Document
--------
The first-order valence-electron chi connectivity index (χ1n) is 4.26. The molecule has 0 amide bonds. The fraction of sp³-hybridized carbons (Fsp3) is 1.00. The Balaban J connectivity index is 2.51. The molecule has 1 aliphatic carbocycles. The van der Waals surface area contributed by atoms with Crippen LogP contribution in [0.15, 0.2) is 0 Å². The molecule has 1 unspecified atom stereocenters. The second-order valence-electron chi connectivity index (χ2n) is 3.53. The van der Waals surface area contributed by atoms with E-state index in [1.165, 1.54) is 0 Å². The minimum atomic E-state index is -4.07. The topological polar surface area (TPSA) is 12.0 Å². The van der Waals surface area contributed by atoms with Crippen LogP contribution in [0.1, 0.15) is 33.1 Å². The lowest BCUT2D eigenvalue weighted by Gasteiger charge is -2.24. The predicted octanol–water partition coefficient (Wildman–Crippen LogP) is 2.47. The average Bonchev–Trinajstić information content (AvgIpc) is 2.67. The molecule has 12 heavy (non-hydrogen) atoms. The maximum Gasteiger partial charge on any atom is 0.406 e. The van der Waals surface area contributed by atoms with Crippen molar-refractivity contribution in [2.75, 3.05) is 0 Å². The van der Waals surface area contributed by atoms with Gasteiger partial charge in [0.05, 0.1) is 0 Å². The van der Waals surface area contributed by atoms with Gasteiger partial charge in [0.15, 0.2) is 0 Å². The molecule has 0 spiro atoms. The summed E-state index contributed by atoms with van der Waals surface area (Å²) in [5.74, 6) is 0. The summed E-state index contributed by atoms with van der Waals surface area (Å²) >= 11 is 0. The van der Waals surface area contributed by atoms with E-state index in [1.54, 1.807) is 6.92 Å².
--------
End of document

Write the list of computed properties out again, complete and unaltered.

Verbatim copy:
The first-order valence-electron chi connectivity index (χ1n) is 4.26. The molecule has 0 amide bonds. The fraction of sp³-hybridized carbons (Fsp3) is 1.00. The Balaban J connectivity index is 2.51. The molecule has 1 aliphatic carbocycles. The van der Waals surface area contributed by atoms with Crippen LogP contribution in [0.15, 0.2) is 0 Å². The molecule has 1 unspecified atom stereocenters. The second-order valence-electron chi connectivity index (χ2n) is 3.53. The van der Waals surface area contributed by atoms with E-state index in [1.165, 1.54) is 0 Å². The minimum atomic E-state index is -4.07. The topological polar surface area (TPSA) is 12.0 Å². The van der Waals surface area contributed by atoms with Crippen LogP contribution in [0.1, 0.15) is 33.1 Å². The lowest BCUT2D eigenvalue weighted by Gasteiger charge is -2.24. The predicted octanol–water partition coefficient (Wildman–Crippen LogP) is 2.47. The average Bonchev–Trinajstić information content (AvgIpc) is 2.67. The molecule has 12 heavy (non-hydrogen) atoms. The maximum Gasteiger partial charge on any atom is 0.406 e. The van der Waals surface area contributed by atoms with Crippen molar-refractivity contribution in [2.75, 3.05) is 0 Å². The van der Waals surface area contributed by atoms with Gasteiger partial charge in [0.05, 0.1) is 0 Å². The van der Waals surface area contributed by atoms with Gasteiger partial charge in [0.15, 0.2) is 0 Å². The molecule has 0 spiro atoms. The summed E-state index contributed by atoms with van der Waals surface area (Å²) in [5.74, 6) is 0. The summed E-state index contributed by atoms with van der Waals surface area (Å²) >= 11 is 0. The van der Waals surface area contributed by atoms with E-state index in [1.54, 1.807) is 6.92 Å².